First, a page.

Russia is among the leading countries in Europe where employees regularly work night or weekend shifts, recent research published by the Moscow-based Higher School of Economics (HSE) has said.
Nearly half of Russians polled last month said they don’t support the idea of a four-day work week over fears that it would reduce their income. Despite long hours at work, the Russian workforce’s productivity is among the lowest of the world’s major economies.
Almost two-thirds (64%) of employed Russians work in the evenings, nights or weekends, HSE says.
Workers from Croatia, Greece and Poland deviated from a typical work schedule the most (71%, 70% and 65% each), the research published on June 27 showed.
Workers from Israel, the Netherlands and Bulgaria were the most likely to adhere to standard nine-to-five, Monday-Friday schedules (44%, 49% and 50% respectively).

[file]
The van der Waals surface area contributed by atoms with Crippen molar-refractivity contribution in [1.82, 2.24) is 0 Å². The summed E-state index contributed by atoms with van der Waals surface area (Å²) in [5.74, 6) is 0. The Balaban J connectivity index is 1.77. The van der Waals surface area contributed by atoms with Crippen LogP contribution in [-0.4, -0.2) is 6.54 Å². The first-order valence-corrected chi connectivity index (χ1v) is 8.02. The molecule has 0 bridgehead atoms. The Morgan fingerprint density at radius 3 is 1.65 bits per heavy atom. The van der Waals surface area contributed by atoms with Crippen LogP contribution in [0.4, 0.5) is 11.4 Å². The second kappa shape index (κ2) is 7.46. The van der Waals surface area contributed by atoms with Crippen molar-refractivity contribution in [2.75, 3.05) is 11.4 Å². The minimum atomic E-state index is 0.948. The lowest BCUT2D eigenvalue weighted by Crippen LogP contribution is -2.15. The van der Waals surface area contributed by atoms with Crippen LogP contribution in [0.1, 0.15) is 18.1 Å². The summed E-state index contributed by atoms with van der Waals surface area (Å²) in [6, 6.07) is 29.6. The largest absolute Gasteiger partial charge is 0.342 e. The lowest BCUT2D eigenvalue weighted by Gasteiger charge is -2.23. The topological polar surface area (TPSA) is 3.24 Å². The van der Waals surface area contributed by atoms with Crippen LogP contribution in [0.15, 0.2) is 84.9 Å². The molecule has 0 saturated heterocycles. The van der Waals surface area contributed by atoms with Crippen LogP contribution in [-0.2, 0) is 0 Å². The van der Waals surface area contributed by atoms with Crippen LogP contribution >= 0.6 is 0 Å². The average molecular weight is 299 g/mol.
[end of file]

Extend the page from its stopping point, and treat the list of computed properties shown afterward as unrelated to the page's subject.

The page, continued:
The study’s authors stressed that existing research is severely lacking on the prevalence of atypical work schedules in Russia.
“Given that a significant number of Russian workers have additional employment and various other earnings (up to one-third of workers, according to some estimates), the real scale of evening, night and weekend work is likely underestimated,” they wrote.
The authors based their assessment of average work weeks on data from the European Social Survey (ESS) in 26 European countries and Israel.